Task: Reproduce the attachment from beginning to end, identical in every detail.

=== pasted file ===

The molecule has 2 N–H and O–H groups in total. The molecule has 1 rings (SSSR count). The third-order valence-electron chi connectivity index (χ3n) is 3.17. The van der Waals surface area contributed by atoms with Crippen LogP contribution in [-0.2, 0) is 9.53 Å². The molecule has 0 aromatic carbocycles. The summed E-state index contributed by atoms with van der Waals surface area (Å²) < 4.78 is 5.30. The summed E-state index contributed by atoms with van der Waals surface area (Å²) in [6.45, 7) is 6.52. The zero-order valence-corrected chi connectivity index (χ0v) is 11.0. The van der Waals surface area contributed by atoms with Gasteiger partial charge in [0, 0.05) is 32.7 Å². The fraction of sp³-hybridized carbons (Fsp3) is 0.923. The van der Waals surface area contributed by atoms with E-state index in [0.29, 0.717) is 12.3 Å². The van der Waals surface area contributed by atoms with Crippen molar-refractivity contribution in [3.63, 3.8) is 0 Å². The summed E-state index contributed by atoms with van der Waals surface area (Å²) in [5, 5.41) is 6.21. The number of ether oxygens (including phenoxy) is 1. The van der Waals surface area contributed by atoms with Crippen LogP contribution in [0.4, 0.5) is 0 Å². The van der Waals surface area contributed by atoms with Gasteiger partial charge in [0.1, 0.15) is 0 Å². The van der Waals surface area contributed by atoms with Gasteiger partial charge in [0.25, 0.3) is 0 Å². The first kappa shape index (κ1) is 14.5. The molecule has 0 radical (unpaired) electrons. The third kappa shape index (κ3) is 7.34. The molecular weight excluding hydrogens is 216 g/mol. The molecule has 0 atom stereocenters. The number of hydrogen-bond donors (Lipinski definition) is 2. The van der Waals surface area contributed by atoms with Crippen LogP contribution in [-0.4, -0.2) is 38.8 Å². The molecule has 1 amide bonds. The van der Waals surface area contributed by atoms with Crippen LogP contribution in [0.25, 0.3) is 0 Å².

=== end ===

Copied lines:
The molecule has 2 N–H and O–H groups in total. The molecule has 1 rings (SSSR count). The third-order valence-electron chi connectivity index (χ3n) is 3.17. The van der Waals surface area contributed by atoms with Crippen LogP contribution in [-0.2, 0) is 9.53 Å². The molecule has 0 aromatic carbocycles. The summed E-state index contributed by atoms with van der Waals surface area (Å²) < 4.78 is 5.30. The summed E-state index contributed by atoms with van der Waals surface area (Å²) in [6.45, 7) is 6.52. The zero-order valence-corrected chi connectivity index (χ0v) is 11.0. The van der Waals surface area contributed by atoms with Gasteiger partial charge in [0, 0.05) is 32.7 Å². The fraction of sp³-hybridized carbons (Fsp3) is 0.923. The van der Waals surface area contributed by atoms with E-state index in [0.29, 0.717) is 12.3 Å². The van der Waals surface area contributed by atoms with Crippen molar-refractivity contribution in [3.63, 3.8) is 0 Å². The summed E-state index contributed by atoms with van der Waals surface area (Å²) in [5, 5.41) is 6.21. The number of ether oxygens (including phenoxy) is 1. The van der Waals surface area contributed by atoms with Crippen LogP contribution in [0.4, 0.5) is 0 Å². The van der Waals surface area contributed by atoms with Gasteiger partial charge in [0.1, 0.15) is 0 Å². The van der Waals surface area contributed by atoms with Gasteiger partial charge in [0.25, 0.3) is 0 Å². The first kappa shape index (κ1) is 14.5. The molecule has 0 radical (unpaired) electrons. The third kappa shape index (κ3) is 7.34. The molecular weight excluding hydrogens is 216 g/mol. The molecule has 0 atom stereocenters. The number of hydrogen-bond donors (Lipinski definition) is 2. The van der Waals surface area contributed by atoms with Crippen LogP contribution in [-0.4, -0.2) is 38.8 Å². The molecule has 1 amide bonds. The van der Waals surface area contributed by atoms with Crippen LogP contribution in [0.25, 0.3) is 0 Å².